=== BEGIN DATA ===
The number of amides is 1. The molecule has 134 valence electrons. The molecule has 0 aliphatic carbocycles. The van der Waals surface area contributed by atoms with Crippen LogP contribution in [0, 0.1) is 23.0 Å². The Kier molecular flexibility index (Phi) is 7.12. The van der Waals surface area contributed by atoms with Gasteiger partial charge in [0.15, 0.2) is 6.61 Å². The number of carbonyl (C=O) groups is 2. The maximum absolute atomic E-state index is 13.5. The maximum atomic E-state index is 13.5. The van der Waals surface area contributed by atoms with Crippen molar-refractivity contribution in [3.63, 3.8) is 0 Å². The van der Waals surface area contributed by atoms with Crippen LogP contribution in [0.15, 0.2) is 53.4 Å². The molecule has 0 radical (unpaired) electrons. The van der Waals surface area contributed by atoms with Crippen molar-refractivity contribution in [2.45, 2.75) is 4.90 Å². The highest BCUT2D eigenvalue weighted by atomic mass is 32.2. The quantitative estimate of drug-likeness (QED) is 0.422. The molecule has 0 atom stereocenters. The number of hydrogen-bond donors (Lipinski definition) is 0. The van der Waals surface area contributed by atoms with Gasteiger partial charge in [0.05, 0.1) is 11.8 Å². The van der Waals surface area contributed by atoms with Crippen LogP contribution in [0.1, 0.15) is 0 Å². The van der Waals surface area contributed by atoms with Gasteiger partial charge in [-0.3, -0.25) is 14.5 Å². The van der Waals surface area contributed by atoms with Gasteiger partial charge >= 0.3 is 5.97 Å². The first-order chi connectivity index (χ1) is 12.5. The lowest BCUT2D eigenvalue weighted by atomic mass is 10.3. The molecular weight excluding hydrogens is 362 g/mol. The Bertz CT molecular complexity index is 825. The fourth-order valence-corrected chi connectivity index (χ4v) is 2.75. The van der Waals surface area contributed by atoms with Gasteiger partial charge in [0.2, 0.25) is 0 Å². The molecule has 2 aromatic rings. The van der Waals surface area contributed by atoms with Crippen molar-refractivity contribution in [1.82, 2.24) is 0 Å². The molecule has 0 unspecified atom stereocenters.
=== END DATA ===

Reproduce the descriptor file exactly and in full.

The number of amides is 1. The molecule has 134 valence electrons. The molecule has 0 aliphatic carbocycles. The van der Waals surface area contributed by atoms with Crippen LogP contribution in [0, 0.1) is 23.0 Å². The Kier molecular flexibility index (Phi) is 7.12. The van der Waals surface area contributed by atoms with Gasteiger partial charge in [0.15, 0.2) is 6.61 Å². The number of carbonyl (C=O) groups is 2. The maximum absolute atomic E-state index is 13.5. The maximum atomic E-state index is 13.5. The van der Waals surface area contributed by atoms with Crippen molar-refractivity contribution in [3.63, 3.8) is 0 Å². The van der Waals surface area contributed by atoms with Crippen LogP contribution in [0.15, 0.2) is 53.4 Å². The molecule has 0 radical (unpaired) electrons. The van der Waals surface area contributed by atoms with Crippen molar-refractivity contribution in [2.45, 2.75) is 4.90 Å². The highest BCUT2D eigenvalue weighted by atomic mass is 32.2. The quantitative estimate of drug-likeness (QED) is 0.422. The molecule has 0 atom stereocenters. The number of hydrogen-bond donors (Lipinski definition) is 0. The van der Waals surface area contributed by atoms with Gasteiger partial charge in [0.05, 0.1) is 11.8 Å². The van der Waals surface area contributed by atoms with Crippen LogP contribution in [0.1, 0.15) is 0 Å². The van der Waals surface area contributed by atoms with Gasteiger partial charge in [-0.3, -0.25) is 14.5 Å². The van der Waals surface area contributed by atoms with Gasteiger partial charge >= 0.3 is 5.97 Å². The first-order chi connectivity index (χ1) is 12.5. The lowest BCUT2D eigenvalue weighted by atomic mass is 10.3. The molecular weight excluding hydrogens is 362 g/mol. The Bertz CT molecular complexity index is 825. The fourth-order valence-corrected chi connectivity index (χ4v) is 2.75. The van der Waals surface area contributed by atoms with Gasteiger partial charge in [0.2, 0.25) is 0 Å². The molecule has 2 aromatic rings. The van der Waals surface area contributed by atoms with Crippen molar-refractivity contribution in [1.82, 2.24) is 0 Å². The molecule has 0 unspecified atom stereocenters.